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No matter what the “it” refers to, Sigmund Freud would have probably said yes to that question.However, we now know a lot more about psychology, parenting, and human relationships than Freud did.
What factors contribute to their experiences of anxiety, avoidance, and fulfillment when it comes to relationships?
Psychologists can say pretty conclusively that it’s not entirely the mother’s fault or even the fault of both parents.
The question posed above is tongue-in-cheek, but it touches upon an important discussion in psychology—what influences children to turn out the way they do?
What affects their ability to form meaningful, satisfying relationships with those around them?
This idea grew into a strategy of helping children by helping their parents, a generally effective strategy given the importance of the child’s relationships with their parents (or other caregivers).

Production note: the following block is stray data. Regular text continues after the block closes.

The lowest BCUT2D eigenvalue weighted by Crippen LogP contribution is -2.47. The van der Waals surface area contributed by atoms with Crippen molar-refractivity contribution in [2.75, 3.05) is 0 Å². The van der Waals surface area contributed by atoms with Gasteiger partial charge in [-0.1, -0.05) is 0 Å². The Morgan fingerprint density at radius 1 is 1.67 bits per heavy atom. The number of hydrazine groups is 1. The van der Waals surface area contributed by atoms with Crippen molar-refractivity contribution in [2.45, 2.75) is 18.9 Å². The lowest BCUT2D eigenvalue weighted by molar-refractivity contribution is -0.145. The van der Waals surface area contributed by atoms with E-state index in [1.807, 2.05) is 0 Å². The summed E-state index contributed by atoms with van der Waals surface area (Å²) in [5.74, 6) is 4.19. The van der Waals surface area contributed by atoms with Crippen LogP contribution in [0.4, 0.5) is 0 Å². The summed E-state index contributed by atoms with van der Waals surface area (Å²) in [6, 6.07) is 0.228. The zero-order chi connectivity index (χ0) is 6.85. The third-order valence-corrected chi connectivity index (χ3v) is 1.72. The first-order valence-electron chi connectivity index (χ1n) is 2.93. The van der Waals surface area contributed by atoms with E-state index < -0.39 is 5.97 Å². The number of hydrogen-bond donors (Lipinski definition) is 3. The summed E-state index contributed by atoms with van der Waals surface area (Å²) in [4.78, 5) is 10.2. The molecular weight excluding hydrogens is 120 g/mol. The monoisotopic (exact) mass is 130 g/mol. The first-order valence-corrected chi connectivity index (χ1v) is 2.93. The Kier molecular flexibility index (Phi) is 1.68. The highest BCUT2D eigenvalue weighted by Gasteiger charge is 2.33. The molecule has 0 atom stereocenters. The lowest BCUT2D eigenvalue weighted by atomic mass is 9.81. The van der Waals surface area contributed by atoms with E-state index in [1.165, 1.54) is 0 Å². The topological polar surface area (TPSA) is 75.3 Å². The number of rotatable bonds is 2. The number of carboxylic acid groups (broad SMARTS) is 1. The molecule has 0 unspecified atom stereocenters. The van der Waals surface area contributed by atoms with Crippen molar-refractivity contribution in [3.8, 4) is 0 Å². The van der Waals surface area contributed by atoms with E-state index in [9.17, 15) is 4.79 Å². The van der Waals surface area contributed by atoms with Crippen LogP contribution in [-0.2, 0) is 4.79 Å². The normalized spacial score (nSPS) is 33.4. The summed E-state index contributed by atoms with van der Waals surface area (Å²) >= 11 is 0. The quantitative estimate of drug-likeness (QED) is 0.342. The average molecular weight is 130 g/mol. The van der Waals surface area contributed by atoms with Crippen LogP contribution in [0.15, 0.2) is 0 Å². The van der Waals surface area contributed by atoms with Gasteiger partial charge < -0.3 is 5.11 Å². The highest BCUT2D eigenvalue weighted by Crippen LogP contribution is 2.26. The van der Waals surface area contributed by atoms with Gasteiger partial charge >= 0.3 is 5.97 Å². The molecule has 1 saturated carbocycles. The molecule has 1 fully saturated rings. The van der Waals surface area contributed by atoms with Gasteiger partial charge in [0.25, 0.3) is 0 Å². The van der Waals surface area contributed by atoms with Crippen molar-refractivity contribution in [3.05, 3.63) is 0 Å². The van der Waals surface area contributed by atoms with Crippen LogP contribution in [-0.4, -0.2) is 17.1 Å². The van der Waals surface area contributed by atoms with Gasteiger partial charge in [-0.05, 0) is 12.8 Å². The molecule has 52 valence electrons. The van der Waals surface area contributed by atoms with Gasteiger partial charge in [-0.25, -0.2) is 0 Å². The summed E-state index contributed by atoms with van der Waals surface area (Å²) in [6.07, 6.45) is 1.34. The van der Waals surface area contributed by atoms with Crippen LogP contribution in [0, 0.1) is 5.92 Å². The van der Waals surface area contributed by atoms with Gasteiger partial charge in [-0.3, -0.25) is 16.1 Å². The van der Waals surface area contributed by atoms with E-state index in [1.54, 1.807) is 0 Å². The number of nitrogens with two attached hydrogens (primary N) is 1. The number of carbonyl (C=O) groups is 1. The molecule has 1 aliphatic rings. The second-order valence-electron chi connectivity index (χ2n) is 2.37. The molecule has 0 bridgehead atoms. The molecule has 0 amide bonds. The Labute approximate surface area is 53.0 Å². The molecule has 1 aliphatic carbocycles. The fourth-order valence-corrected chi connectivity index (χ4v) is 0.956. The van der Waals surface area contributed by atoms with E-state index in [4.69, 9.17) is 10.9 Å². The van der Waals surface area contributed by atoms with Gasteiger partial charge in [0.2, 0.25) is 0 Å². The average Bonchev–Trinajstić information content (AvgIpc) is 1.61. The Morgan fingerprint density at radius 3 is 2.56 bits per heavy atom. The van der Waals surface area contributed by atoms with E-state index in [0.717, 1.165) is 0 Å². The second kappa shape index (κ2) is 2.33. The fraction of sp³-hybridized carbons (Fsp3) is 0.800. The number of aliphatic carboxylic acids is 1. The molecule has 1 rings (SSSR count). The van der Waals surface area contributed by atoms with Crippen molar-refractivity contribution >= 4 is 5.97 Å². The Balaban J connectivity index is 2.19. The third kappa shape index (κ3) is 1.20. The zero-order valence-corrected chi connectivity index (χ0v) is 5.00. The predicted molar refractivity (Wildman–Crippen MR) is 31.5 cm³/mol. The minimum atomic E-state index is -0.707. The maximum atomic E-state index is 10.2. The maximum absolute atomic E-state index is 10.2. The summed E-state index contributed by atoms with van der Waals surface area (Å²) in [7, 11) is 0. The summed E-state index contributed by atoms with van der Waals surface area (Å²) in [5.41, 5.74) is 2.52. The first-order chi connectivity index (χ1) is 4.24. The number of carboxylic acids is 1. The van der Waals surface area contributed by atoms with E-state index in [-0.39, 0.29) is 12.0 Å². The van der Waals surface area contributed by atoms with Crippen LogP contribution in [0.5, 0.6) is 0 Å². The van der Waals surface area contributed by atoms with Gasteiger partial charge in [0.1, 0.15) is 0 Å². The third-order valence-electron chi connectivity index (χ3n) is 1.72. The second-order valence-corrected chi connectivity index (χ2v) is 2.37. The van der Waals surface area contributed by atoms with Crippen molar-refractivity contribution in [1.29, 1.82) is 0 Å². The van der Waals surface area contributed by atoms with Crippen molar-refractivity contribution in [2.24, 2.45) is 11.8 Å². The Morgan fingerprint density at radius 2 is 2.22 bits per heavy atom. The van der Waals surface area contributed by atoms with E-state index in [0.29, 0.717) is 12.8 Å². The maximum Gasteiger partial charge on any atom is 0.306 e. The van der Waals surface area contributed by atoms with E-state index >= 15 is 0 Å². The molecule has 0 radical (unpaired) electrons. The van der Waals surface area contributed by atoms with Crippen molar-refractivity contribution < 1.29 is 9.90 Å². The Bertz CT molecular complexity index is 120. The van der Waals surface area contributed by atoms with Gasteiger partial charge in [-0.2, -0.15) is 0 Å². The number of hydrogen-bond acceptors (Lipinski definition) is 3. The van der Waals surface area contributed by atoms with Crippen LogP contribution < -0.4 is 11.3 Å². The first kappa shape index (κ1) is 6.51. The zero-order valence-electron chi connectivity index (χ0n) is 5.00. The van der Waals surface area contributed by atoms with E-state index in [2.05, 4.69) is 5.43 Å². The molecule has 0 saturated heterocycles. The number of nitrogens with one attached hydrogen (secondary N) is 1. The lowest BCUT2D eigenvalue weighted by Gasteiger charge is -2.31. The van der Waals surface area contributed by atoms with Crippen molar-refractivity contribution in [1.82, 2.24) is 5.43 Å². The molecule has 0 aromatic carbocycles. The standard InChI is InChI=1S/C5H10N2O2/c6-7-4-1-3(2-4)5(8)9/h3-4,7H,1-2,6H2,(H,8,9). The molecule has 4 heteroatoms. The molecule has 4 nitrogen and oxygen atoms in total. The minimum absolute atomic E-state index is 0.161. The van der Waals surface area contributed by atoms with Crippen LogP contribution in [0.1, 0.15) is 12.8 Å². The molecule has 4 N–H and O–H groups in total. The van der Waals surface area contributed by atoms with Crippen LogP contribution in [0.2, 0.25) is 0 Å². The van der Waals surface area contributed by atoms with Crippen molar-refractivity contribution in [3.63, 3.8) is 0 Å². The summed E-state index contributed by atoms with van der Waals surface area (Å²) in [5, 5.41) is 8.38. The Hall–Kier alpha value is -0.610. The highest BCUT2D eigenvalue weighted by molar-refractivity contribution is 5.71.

At roughly the same time Bowlby was creating the foundations for his theory on attachment, Mary Ainsworth was finishing her graduate degree and studying security theory, which proposed that children need to develop a secure dependence on their parents before venturing out into unfamiliar situations.The development of this theory gives us an interesting look into the study of child development.Bowlby’s interest in child development traces back to his first experiences out of college, in which he volunteered at a school for maladjusted children.These behaviors make up what Bowlby termed an “attachment behavioral system,” the system that guides us in our patterns and habits of forming and maintaining relationships (Fraley, 2010).Research on Bowlby’s theory of attachment showed that infants placed in an unfamiliar situation and separated from their parents will generally react in one of three ways upon reunion with the parents: In later years, researchers added a fourth attachment style to this list: the disorganized-disoriented attachment style, which refers to children who have no predictable pattern of attachment behaviors (Kennedy & Kennedy, 2004).In the 1950s, Harry Harlow was conducting experiments on love and relationships between parents and children, specifically monkey parents and children.His work showed that motherly love was emotional rather than physiological, that the capacity for attachment is heavily dependent upon experiences in early childhood, and that this capacity was unlikely to change much after it was “set” (Herman, 2012).Harlow discovered these interesting findings by conducting two groundbreaking experiments.In the first experiment, Harlow separated infant monkeys from their mothers a few hours after birth.However, attachment theory takes it one step further, applying what we know about attachment in children to relationships we engage in as adults.These relationships (particularly intimate and/or romantic relationships) are also directly related to our attachment styles as children and the care we received from our primary caregivers (Firestone, 2013).